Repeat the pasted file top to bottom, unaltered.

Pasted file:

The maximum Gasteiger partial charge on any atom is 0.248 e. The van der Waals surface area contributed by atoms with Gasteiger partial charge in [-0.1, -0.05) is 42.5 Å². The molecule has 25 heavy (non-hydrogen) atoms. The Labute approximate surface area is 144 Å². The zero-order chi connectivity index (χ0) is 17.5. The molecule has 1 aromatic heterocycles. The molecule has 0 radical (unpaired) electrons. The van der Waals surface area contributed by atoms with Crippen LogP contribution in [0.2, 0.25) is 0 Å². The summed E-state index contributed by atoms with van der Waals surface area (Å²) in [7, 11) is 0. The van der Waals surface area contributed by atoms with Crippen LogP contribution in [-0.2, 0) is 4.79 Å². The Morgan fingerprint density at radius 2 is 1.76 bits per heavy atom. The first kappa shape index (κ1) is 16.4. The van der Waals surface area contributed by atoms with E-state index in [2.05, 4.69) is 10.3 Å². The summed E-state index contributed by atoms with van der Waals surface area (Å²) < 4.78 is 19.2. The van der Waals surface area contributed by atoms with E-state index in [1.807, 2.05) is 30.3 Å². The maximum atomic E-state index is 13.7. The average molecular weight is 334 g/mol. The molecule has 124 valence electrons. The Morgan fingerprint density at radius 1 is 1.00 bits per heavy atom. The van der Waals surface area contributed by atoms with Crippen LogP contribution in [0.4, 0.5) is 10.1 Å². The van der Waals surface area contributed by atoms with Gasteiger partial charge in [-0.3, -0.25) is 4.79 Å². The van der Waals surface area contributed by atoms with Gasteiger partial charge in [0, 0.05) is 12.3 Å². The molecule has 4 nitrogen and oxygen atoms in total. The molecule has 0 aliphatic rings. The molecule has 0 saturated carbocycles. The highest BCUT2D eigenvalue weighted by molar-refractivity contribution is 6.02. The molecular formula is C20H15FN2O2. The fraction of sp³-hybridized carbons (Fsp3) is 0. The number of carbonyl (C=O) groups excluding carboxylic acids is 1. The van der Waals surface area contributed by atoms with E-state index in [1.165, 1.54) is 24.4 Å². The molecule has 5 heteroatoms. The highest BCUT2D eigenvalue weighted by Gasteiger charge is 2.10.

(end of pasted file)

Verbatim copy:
The maximum Gasteiger partial charge on any atom is 0.248 e. The van der Waals surface area contributed by atoms with Gasteiger partial charge in [-0.1, -0.05) is 42.5 Å². The molecule has 25 heavy (non-hydrogen) atoms. The Labute approximate surface area is 144 Å². The zero-order chi connectivity index (χ0) is 17.5. The molecule has 1 aromatic heterocycles. The molecule has 0 radical (unpaired) electrons. The van der Waals surface area contributed by atoms with Crippen LogP contribution in [0.2, 0.25) is 0 Å². The summed E-state index contributed by atoms with van der Waals surface area (Å²) in [7, 11) is 0. The van der Waals surface area contributed by atoms with Crippen LogP contribution in [-0.2, 0) is 4.79 Å². The Morgan fingerprint density at radius 2 is 1.76 bits per heavy atom. The first kappa shape index (κ1) is 16.4. The van der Waals surface area contributed by atoms with E-state index in [2.05, 4.69) is 10.3 Å². The summed E-state index contributed by atoms with van der Waals surface area (Å²) < 4.78 is 19.2. The van der Waals surface area contributed by atoms with E-state index in [1.807, 2.05) is 30.3 Å². The maximum atomic E-state index is 13.7. The average molecular weight is 334 g/mol. The molecule has 124 valence electrons. The Morgan fingerprint density at radius 1 is 1.00 bits per heavy atom. The van der Waals surface area contributed by atoms with Crippen LogP contribution in [0.4, 0.5) is 10.1 Å². The van der Waals surface area contributed by atoms with Gasteiger partial charge in [-0.3, -0.25) is 4.79 Å². The van der Waals surface area contributed by atoms with Gasteiger partial charge in [0, 0.05) is 12.3 Å². The molecule has 4 nitrogen and oxygen atoms in total. The molecule has 0 aliphatic rings. The molecule has 0 saturated carbocycles. The highest BCUT2D eigenvalue weighted by molar-refractivity contribution is 6.02. The molecular formula is C20H15FN2O2. The fraction of sp³-hybridized carbons (Fsp3) is 0. The number of carbonyl (C=O) groups excluding carboxylic acids is 1. The van der Waals surface area contributed by atoms with E-state index in [1.165, 1.54) is 24.4 Å². The molecule has 5 heteroatoms. The highest BCUT2D eigenvalue weighted by Gasteiger charge is 2.10.